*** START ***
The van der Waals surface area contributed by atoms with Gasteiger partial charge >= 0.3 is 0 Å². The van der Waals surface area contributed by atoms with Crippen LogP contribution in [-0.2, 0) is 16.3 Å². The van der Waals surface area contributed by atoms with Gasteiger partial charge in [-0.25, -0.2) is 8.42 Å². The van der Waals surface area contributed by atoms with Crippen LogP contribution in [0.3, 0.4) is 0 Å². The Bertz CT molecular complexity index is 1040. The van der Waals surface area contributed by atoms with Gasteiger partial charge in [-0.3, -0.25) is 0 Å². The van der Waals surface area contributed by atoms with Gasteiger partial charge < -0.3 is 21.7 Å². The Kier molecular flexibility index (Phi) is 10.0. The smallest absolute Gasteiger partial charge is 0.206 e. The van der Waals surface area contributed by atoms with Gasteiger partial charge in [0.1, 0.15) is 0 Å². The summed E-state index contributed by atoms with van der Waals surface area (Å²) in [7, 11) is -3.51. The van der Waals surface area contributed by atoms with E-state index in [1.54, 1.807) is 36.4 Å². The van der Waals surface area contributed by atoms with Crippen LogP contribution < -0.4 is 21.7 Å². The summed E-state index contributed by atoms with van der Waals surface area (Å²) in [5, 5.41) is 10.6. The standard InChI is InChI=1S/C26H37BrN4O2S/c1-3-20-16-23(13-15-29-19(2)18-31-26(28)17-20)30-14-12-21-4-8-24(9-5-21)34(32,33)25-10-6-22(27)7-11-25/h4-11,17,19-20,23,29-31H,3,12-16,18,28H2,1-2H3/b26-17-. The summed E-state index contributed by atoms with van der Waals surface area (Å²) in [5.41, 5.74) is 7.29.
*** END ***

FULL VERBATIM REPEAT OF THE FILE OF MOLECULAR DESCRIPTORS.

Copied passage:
The van der Waals surface area contributed by atoms with Gasteiger partial charge >= 0.3 is 0 Å². The van der Waals surface area contributed by atoms with Crippen LogP contribution in [-0.2, 0) is 16.3 Å². The van der Waals surface area contributed by atoms with Gasteiger partial charge in [-0.25, -0.2) is 8.42 Å². The van der Waals surface area contributed by atoms with Crippen LogP contribution in [0.3, 0.4) is 0 Å². The Bertz CT molecular complexity index is 1040. The van der Waals surface area contributed by atoms with Gasteiger partial charge in [-0.3, -0.25) is 0 Å². The van der Waals surface area contributed by atoms with Gasteiger partial charge < -0.3 is 21.7 Å². The Kier molecular flexibility index (Phi) is 10.0. The smallest absolute Gasteiger partial charge is 0.206 e. The van der Waals surface area contributed by atoms with Gasteiger partial charge in [0.1, 0.15) is 0 Å². The summed E-state index contributed by atoms with van der Waals surface area (Å²) in [7, 11) is -3.51. The van der Waals surface area contributed by atoms with E-state index in [1.54, 1.807) is 36.4 Å². The van der Waals surface area contributed by atoms with Crippen LogP contribution < -0.4 is 21.7 Å². The summed E-state index contributed by atoms with van der Waals surface area (Å²) in [5, 5.41) is 10.6. The standard InChI is InChI=1S/C26H37BrN4O2S/c1-3-20-16-23(13-15-29-19(2)18-31-26(28)17-20)30-14-12-21-4-8-24(9-5-21)34(32,33)25-10-6-22(27)7-11-25/h4-11,17,19-20,23,29-31H,3,12-16,18,28H2,1-2H3/b26-17-. The summed E-state index contributed by atoms with van der Waals surface area (Å²) in [5.41, 5.74) is 7.29.